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Hayek's Rule and the Productivity Norm


p>My replacement at Metro State, Nicolas Cachanosky, continues to write interesting, challenging papers in the Austrian tradition faster than those of us used to the slower pace of retirement can read them. His most recent is “Hayek’s Rule, NGDP Targeting, and the Productivity Norm: Theory and Application.” Cachanosky notes:

The 2008 crisis demonstrated that serious economic imbalances can take place even in the absence of inflationary problems. An important consensus regards monetary policy that kept interest rates too low for too long as a major driver of the financial crisis (Borio & Disyatat, 2011; Diamond & Rajan, 2009a; Hume & Sentance, 2009; Lal, 2010; Leijonhufvud, 2009; Meltzer, 2009; O’Driscoll, 2009; Schwartz, 2009; Taylor, 2009; White, 2008; Young, 2012). The absence of inflation introduces the question of whether price level stability is in fact a good guide to monetary policy.

I have argued elsewhere (Hayek and the 21st Century Boom-Bust and Recession-Recovery) this lesson should have been learned from the dot.com bust:

The first boom-bust of the period, 1995–2000, should have provided evidence that Hayek was premature in de-emphasizing the empirical importance of distortions in the structure of production caused by money and credit creation in a growing economy with relatively stable prices (Cochran, Yetter, and Glahe, 2004, pp. 13–14). A monetary shock which accommodated a produc­tivity shock generated a significant boom as exhibited by real GDP above potential GDP (see figure 1). The resulting malinvestment during this period and its effect on employment are illustrated in figures 2 and 3. The resulting “bust,” at least measured in terms of the cycle impact on GDP, was relatively mild.

The significance of this cycle for the role of monetary policy was perhaps missed because it occurred at the end of the relatively long period of growth and stability known as the “Great Moderation.” This period was a time of better—at least compared to monetary policy of the 1960s and 1970s—but not necessarily good policy (Garrison, 2009). During this period, central banks were heavily influenced by macroeconomic events of the 1970s which seemed to discredit the prevailing neo-classical synthesis/Keynesian consensus. A vast economic literature from the consequent policy effectiveness debate emphasized central bank policies that—at least in the long run—aimed at price stabilization as a dominant policy goal. The Fed, while not explicitly inflation targeting, followed a policy that mimicked a Taylor Rule policy. Garrison (2009) characterizes this as a “learning by doing policy” which based on events post-2003, would be better classified as “so far so good” or “whistling in the dark.”

Never the less, Austrian theory consistently argues that the best way to deal with a crisis would be to prevent the crisis in the first place. Prevention requires monetary institutions that limit—or better yet, prevent—monetary policy caused misdi­rections of production. Most Austrians would favor monetary reform that would eliminate central banking as did Hayek in the 1970s when called for denationalization of money. But it is also important, like Hayek of the 1970s, to consider, especially given that it is highly unlikely that major central banks will be eliminated anytime soon, how ‘best’ to conduct monetary policy given the existence of such political institutions. Hayek, based on an empirical misjudgment that greatly underestimated the harm from malinvestments in a stable inflation environment, argued, absent significant institutional monetary reform, “Though monetary policy must prevent wide fluctuations in the quantity of money or the volume of the income stream …[t]he primary aim must again become stability of the value of money.” To paraphrase, in normal times there is a need to get back, a la Friedman, to a more or less automatic monetary framework. Where policy deviated and generated a boom-bust, then, to prevent “liquidity crises or panics” there is a need “to ensure convertibility of all kinds of near-money into real money” For this, “the monetary authorities must be given some discretion”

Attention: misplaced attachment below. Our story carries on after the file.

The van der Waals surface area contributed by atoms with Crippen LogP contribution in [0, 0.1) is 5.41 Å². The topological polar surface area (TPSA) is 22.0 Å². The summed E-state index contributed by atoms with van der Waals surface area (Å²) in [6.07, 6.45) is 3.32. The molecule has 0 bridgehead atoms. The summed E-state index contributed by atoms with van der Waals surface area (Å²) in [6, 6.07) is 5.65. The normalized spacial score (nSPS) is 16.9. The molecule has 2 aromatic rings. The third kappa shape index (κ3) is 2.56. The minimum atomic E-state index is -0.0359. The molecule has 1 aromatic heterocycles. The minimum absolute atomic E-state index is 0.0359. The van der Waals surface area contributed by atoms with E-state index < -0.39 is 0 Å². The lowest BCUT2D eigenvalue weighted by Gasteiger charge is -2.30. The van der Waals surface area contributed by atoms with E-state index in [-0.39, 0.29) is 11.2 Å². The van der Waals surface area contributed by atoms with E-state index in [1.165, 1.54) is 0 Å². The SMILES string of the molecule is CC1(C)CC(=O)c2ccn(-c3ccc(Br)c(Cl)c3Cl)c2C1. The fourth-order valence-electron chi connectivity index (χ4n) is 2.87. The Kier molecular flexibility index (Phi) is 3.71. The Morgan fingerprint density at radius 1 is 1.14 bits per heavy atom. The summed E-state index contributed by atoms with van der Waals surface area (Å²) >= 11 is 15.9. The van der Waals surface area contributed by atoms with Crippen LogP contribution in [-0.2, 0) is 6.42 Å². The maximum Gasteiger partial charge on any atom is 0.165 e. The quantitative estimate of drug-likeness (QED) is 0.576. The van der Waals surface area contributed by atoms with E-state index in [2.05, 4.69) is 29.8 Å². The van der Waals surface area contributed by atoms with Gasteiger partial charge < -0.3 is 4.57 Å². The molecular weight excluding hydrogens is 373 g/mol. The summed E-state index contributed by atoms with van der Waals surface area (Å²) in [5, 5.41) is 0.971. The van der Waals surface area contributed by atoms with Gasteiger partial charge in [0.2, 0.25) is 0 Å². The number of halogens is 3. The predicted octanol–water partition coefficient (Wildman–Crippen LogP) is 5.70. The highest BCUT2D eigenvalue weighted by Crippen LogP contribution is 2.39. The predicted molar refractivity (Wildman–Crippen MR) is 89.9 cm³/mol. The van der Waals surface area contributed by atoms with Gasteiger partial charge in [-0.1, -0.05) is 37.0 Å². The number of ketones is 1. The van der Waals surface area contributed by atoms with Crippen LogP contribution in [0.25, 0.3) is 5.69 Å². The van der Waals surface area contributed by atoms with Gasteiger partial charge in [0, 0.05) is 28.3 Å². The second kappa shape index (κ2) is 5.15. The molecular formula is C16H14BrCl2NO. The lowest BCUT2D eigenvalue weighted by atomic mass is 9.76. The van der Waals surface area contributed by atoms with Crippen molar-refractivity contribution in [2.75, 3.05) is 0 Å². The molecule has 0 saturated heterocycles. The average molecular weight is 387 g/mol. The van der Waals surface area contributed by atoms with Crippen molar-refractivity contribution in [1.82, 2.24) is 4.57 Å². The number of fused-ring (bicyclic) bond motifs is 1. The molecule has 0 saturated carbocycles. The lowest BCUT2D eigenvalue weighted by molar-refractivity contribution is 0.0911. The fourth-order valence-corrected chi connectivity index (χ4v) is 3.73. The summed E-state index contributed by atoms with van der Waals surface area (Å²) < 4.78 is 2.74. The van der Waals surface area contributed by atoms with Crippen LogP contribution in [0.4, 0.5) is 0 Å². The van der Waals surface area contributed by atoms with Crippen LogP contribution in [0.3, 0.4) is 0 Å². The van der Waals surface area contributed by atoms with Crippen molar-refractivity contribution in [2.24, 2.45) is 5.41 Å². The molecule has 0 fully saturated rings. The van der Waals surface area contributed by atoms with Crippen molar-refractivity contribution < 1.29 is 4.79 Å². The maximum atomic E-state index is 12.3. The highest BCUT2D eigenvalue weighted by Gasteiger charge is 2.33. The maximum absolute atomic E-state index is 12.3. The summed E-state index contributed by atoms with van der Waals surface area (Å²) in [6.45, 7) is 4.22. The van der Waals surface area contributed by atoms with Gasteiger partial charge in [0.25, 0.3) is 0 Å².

Cachanosky’s new paper fits nicely into this important niche in the literature. Right now the discussion is being dominated by the market monetarists and their call for nominal gdp targeting. Cachanosky places an emphasis on a productivity norm as a leading candidate for a policy ‘rule’ most likely to provide a policy norm more likely to prevent major boom-busts. Cachanosky concludes:

The productivity norm offers superior guidance for monetary policy compared to the principle of price stability. Still, the application of a rule informed by the insights of the productivity norm is not an easy matter. Notwithstanding the important challenges, the potential shortcomings of an application of such rules are present in other rules, such as price stability. Although the productivity norm is not part of the core of monetary policy today, there was a time when its consideration was important.

The revision of macroeconomic business cycle models and monetary policy in light of the 2008 crisis offers a convenient opportunity to revisit the insights of the productivity norm.

See Table 2: Reforms retaining central banking at the end of Fractional Reserves and Economic Instability for an assessment of various reforms from another Austrian perspective.

John P. Cochran (1949-2015) was emeritus dean of the Business School and emeritus professor of economics at Metropolitan State University of Denver and coauthor with Fred R. Glahe of The Hayek-Keynes Debate: Lessons for Current Business Cycle Research. He was also a senior fellow of the Mises Institute and served on the editorial board of the Quarterly Journal of Austrian Economics.

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